Packard History, Family Crest & Coats of Arms

The story of the Packard family begins in ancient Scotland among the Pictish clans. The Packard family lived in Picardy, a region of northern France. Bearers of the name made their way from Picardy and were "pike men" to England and Scotland. [1] [2]

Alternatively, the name could have been derived from the word "pic" or "pick," which is a Teutonic word for "hard" or "brave." [3]

Not all of the family emigrated to ancient England and Scotland as the Magni Rotuli Scaccarii Normanniae listed Ralph, Engeram, Richard, Peter, Geoffry and Walter Picard in Normandy 1180-95. [4]

"There is a Robert Pichard of about the same date to be found in the Rotuli Curiæ Regis, and the family is said to have been settled in Herefordshire during the preceding century. “That part of Ocle called Ocle Pichard derived its additional name from a family holding it soon after the Norman Conquest. Roger Pichard is mentioned in the Book of Fees made in the reign of Henry III. as holding of the honour of Webbeley." [5]

Early Origins of the Packard family

The surname Packard was first found in Moray, where one of the first records of the family was Hugh Picard, who was a canon of Moray in 1266. A few years later, Stephen Pykard, was a knight of Gilbert de Umfraville, earl of Angus in 1279 and later still, John Pikard was juror on an inquest held at St. Andrews in 1302. Adam le Pycard was a Scottish prisoner of war from Stirling confined in Restormel Castle in 1305. Sir Patrick Picarde was rector of Torry in 1350. [6]

Further to the south, the Hundredorum Rolls of 1273 listed: Alan Pichard in Yorkshire; Stephen Picard in Northumberland; Nicholas Pichard, in Shropshire; and Roger Pichard in Cambridgeshire. Later the Yorkshire Poll Tax Rolls of 1379 listed Emma Picard and Ricardus Picard as both holding lands there at that time. [7]

"Miles Picard was uninterruptedly Sheriff of Herefordshire from 1300 to 1306, and twice served as knight of the shire. It was he who, according to Nash, gave its name to Sapy-Pychard in Worcestershire, which he held of Stuteville. Roger Picard, probably his son, was Sheriff in 1318 and 1327, and must have been the last of the name at Ode Pychard, where Peter de Clavenhogh (Clanowe), who succeeded him, had a grant of free warren in 1334. Another Picard served as Sheriff in 1348 and 1349; and in 1356 Sir Henry Picard, Vintner and Lord Mayor of London, gave a great banquet in honour of the battle of Poitiers, at which both the Black Prince and his Royal captive were present. At a second and still more august entertainment, of even greater splendour, he feasted four crowned heads his own Sovereign, and the Kings of France, Scotland, and Cyprus, with a great assemblage of the nobles of the realm. ' And after,' says Stowe, ' the said Henry Picard kept his hall against all comers whosoever that were willing to play at dice and hazard.' " [5]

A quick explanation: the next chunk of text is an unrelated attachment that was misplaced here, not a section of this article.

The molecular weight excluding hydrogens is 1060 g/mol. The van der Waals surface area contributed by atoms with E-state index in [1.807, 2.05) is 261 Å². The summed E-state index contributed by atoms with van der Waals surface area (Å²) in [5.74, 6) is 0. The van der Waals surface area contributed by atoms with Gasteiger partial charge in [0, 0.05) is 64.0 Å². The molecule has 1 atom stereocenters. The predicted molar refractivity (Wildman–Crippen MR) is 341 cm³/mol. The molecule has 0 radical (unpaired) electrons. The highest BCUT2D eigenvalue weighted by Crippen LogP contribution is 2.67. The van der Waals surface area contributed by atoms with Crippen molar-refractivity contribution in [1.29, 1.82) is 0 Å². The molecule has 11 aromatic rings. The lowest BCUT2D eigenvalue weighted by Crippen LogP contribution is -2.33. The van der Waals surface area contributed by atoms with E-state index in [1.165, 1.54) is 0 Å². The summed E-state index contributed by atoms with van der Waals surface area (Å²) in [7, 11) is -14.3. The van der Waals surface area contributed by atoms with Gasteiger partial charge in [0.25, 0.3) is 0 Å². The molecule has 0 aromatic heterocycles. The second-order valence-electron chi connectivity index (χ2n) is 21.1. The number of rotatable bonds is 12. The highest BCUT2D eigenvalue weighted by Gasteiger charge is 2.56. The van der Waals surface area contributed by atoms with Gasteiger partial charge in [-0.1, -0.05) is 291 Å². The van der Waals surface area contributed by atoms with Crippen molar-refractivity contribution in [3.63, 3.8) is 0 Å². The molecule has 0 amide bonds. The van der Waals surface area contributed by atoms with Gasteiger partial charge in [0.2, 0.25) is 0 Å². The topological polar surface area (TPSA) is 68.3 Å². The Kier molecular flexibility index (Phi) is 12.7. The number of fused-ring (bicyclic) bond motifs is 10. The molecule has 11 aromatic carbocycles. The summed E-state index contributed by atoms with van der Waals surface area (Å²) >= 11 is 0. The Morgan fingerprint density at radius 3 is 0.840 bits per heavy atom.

Early History of the Packard family

This web page shows only a small excerpt of our Packard research. Another 81 words (6 lines of text) covering the years 1150, 1350, 1430, 1436 and 1780 are included under the topic Early Packard History in all our PDF Extended History products and printed products wherever possible.

Packard Spelling Variations

Translation has done much to alter the appearance of many Scottish names. It was a haphazard process that lacked a basic system of rules. Spelling variations were a common result of this process. Packard has appeared Pickard, Picard and others.

Early Notables of the Packard family (pre 1700)

Another 47 words (3 lines of text) are included under the topic Early Packard Notables in all our PDF Extended History products and printed products wherever possible.

Packard Ranking

In the United States, the name Packard is the 3,141st most popular surname with an estimated 9,948 people with that name. [8]


United States Packard migration to the United States +

Many Scots left their country to travel to the North American colonies in search of the freedom they could not find at home. Of those who survived the difficult voyage, many found the freedom they so desired. There they could choose their own beliefs and allegiances. Some became United Empire Loyalists and others fought in the American War of Independence. The Clan societies and highland games that have sprung up in the last century have allowed many of these disparate Scots to recover their collective national identity. A search of immigration and passenger ship lists revealed many early settlers bearing the Packard name:

Packard Settlers in United States in the 17th Century
  • Samuel Packard, who arrived in Weymouth, Massachusetts in 1655 [9]
Packard Settlers in United States in the 19th Century
  • Mary and Isaac Packard, who settled in New York, NY in 1822
  • Augusta and Isaac Packard, who settled in Bristol, Rhode Island in 1823
  • James B Packard, who landed in San Francisco, California in 1849 [9]
  • L C Packard, who arrived in San Francisco, California in 1851 [9]
  • S C Packard, who landed in San Francisco, California in 1851 [9]
  • ... (More are available in all our PDF Extended History products and printed products wherever possible.)